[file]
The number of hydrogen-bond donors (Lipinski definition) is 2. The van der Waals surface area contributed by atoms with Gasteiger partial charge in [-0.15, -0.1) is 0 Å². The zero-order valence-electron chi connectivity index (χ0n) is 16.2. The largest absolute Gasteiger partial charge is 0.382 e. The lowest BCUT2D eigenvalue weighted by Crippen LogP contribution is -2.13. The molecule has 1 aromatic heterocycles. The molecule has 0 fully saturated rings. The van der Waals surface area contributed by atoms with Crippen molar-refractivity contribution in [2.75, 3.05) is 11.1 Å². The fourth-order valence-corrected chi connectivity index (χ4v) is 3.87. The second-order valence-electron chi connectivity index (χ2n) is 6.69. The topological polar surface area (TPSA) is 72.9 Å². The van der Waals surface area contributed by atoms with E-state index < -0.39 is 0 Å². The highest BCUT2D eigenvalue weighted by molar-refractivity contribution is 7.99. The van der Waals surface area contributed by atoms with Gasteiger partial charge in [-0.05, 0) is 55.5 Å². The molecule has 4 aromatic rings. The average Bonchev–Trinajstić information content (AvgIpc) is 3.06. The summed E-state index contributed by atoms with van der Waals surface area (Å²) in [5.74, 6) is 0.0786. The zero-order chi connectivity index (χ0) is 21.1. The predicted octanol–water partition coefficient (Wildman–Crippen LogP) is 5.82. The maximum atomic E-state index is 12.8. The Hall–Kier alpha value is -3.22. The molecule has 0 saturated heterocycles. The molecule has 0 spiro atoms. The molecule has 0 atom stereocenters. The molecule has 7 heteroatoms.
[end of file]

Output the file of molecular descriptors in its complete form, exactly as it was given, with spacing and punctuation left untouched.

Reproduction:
The number of hydrogen-bond donors (Lipinski definition) is 2. The van der Waals surface area contributed by atoms with Gasteiger partial charge in [-0.15, -0.1) is 0 Å². The zero-order valence-electron chi connectivity index (χ0n) is 16.2. The largest absolute Gasteiger partial charge is 0.382 e. The lowest BCUT2D eigenvalue weighted by Crippen LogP contribution is -2.13. The molecule has 1 aromatic heterocycles. The molecule has 0 fully saturated rings. The van der Waals surface area contributed by atoms with Crippen molar-refractivity contribution in [2.75, 3.05) is 11.1 Å². The fourth-order valence-corrected chi connectivity index (χ4v) is 3.87. The second-order valence-electron chi connectivity index (χ2n) is 6.69. The topological polar surface area (TPSA) is 72.9 Å². The van der Waals surface area contributed by atoms with E-state index < -0.39 is 0 Å². The highest BCUT2D eigenvalue weighted by molar-refractivity contribution is 7.99. The van der Waals surface area contributed by atoms with Gasteiger partial charge in [-0.05, 0) is 55.5 Å². The molecule has 4 aromatic rings. The average Bonchev–Trinajstić information content (AvgIpc) is 3.06. The summed E-state index contributed by atoms with van der Waals surface area (Å²) in [5.74, 6) is 0.0786. The zero-order chi connectivity index (χ0) is 21.1. The predicted octanol–water partition coefficient (Wildman–Crippen LogP) is 5.82. The maximum atomic E-state index is 12.8. The Hall–Kier alpha value is -3.22. The molecule has 0 saturated heterocycles. The molecule has 0 spiro atoms. The molecule has 0 atom stereocenters. The molecule has 7 heteroatoms.